The German Spring Offensives

By the beginning of 1918 events were turning against Germany in the long term. Although Russia had effectively dropped out of the war, the USA had joined the Allies in April 1917 and Germany’s main ally, Austria-Hungary, was becoming significantly weaker. US troops had not yet arrived in Europe in any strength, but Germany now had large numbers of troops released from the war against Russia. German leaders realised that there was now a window of opportunity to win the war before US troops arrived in strength, during which Germany had a superiority in numbers in France and Belgium. A series of major offensives was planned during the Spring, the first of which, codenamed Michael, was to be launched against the British 5th Army. This attack saw the end of deadlock on The Western Front and the return to open warfare, last seen in 1914.
The scale of the German attack launched on 21 March 1918 was colossal. 74 divisions were available to launch an assault across a 60 mile front. Over 6,000 guns fired more than a million shells in the opening five hour bombardment. Using tactics developed in late 1917, groups of storm troopers moved forward seeking weaknesses in the British lines and driving into allied held territory. Artillery and mass infantry attacks then dealt with defenders left behind.
The British were aware that an attack was imminent and desperate attempts were made to create a system of defence in depth, with a forward zone, designed to be lightly held via a series of strong points, and a battle zone where it was hoped that the German offensive would be halted. However, events conspired against British preparations. The section of line attacked had recently been taken over from the French and was in a poor state of readiness. The British Army in France was recovering from a major reorganisation and was significantly under strength as the Prime Minister Lloyd George, mistrusting the British commander Douglas Haig, held troops back in Britain. The weather also placed British defenders at a disadvantage, when on the morning of 21 March, thick mist cloaked the Germans attacking their lines.

The initial attack met with great success and the British defences were overwhelmed. Supported by the French, they carried out a fighting retreat, eventually holding the Germans in front of Amiens, over 30 miles from their front line on 21 March. The Germans were brought to a halt on 5 April. The Allies lost 1,200 square miles of ground and lost 270,000 men in the process, many of them prisoners. However, the German Army had lost 240,000. The offensive was essentially a failure, in that it failed to achieve its objective of forcing the British to pull back to the Channel Ports. The allied line held and no key strategic points were lost. One consequence of the German offensive was that the French General, Foch, was given overall responsibility for coordinating Allied strategy.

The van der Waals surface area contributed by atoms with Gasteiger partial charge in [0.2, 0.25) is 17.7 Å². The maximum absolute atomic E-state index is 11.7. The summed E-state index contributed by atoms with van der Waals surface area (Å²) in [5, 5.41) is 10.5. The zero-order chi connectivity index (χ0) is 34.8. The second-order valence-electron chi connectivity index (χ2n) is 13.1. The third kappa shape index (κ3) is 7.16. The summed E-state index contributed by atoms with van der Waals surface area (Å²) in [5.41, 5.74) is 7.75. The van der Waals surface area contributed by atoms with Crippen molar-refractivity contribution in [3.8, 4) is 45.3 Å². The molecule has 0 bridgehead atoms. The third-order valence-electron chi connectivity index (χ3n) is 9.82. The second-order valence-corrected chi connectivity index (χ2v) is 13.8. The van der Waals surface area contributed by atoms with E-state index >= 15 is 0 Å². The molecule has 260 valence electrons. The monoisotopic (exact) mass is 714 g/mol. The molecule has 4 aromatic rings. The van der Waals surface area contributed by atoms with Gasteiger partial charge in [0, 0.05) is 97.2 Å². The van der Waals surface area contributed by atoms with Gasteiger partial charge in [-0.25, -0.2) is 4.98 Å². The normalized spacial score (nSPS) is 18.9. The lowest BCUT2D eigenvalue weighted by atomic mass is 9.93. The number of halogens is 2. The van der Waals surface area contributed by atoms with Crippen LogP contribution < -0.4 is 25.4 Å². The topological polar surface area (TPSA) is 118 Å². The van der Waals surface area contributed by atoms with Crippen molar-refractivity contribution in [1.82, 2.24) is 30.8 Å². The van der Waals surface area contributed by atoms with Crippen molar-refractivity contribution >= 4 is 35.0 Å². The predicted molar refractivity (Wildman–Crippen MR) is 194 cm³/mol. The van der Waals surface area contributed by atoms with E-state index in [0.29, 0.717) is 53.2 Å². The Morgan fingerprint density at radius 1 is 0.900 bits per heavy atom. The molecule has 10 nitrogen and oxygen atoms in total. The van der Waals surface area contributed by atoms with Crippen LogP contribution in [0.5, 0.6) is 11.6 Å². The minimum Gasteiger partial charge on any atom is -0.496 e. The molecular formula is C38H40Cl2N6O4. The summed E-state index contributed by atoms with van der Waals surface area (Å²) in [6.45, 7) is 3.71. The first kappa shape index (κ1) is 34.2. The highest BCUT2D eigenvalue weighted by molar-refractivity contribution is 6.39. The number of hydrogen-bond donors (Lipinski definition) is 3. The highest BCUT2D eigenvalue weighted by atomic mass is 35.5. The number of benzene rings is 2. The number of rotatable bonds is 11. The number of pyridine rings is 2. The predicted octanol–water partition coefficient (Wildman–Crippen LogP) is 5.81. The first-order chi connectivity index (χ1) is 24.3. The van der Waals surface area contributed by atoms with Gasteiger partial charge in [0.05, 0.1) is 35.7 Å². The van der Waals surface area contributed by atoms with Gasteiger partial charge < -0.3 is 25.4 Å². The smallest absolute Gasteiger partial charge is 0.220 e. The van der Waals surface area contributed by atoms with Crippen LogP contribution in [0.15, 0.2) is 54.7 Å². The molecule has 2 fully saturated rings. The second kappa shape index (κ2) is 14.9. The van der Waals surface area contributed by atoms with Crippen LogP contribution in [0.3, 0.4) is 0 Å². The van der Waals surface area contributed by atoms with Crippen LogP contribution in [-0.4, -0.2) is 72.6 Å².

A second attack was launched against the British 2nd Army across The River Lys on 9 April, codenamed Georgette. The result was similar to that of 21 March. The line gave way and the Germans gained considerable ground. However, German losses were considerable, no strategic objectives were taken and the Allied line held.
Three further German offensives took place between May and July, now against the French, but none achieved any decisive result. By July it was obvious to Foch that the Germans were nearing exhaustion.

The Hundred DaysGerman Prisoners

The French, together with US troops, counter attacked across The River Marne and the Germans were pushed back. The Allies now began a series of offensives which would push the German Army back across France and Belgium and ultimately result in Germany suing for peace, in a period which became known as The Hundred Days. The first of these offensives took place on 8 August, when The British, spearheaded by The Canadians and Australians, attacked the Germans in front of Amiens. The Germans fell back in what the German commander Ludendorff called, “The Black Day of the German Army.” This was a modern “all arms” battle, which illustrates the way in which tactics had changed completely from those of the first two years of the war. There was no preliminary bombardment and over 600 tanks had been amassed to lead the attack, with aircraft sweeping before them strafing German defenders and bombing positions in the rear. It was clear now that a German defeat was inevitable. The German Army was unable to replace its losses, while US troops were arriving at a rate of over 200,000 a month. However, German troops fought back stubbornly and there were still formidable German defensive systems, in particular The Hindenburg Line.
A series of attacks was now launched against the German lines. On 12 September the first all American attack took place to the South of Verdun and on 26 September The British, French and Americans began to attack along the whole front. On 29 September The British 46th Division broke through the Hindenburg Line and the German Army was in headlong retreat. On 4 October, the German government telegraphed President Wilson and requested peace terms. However, although the last months of the war saw decisive victories, the cost was heavy. The British suffered the greatest casualties during this period and some of the highest of the whole war.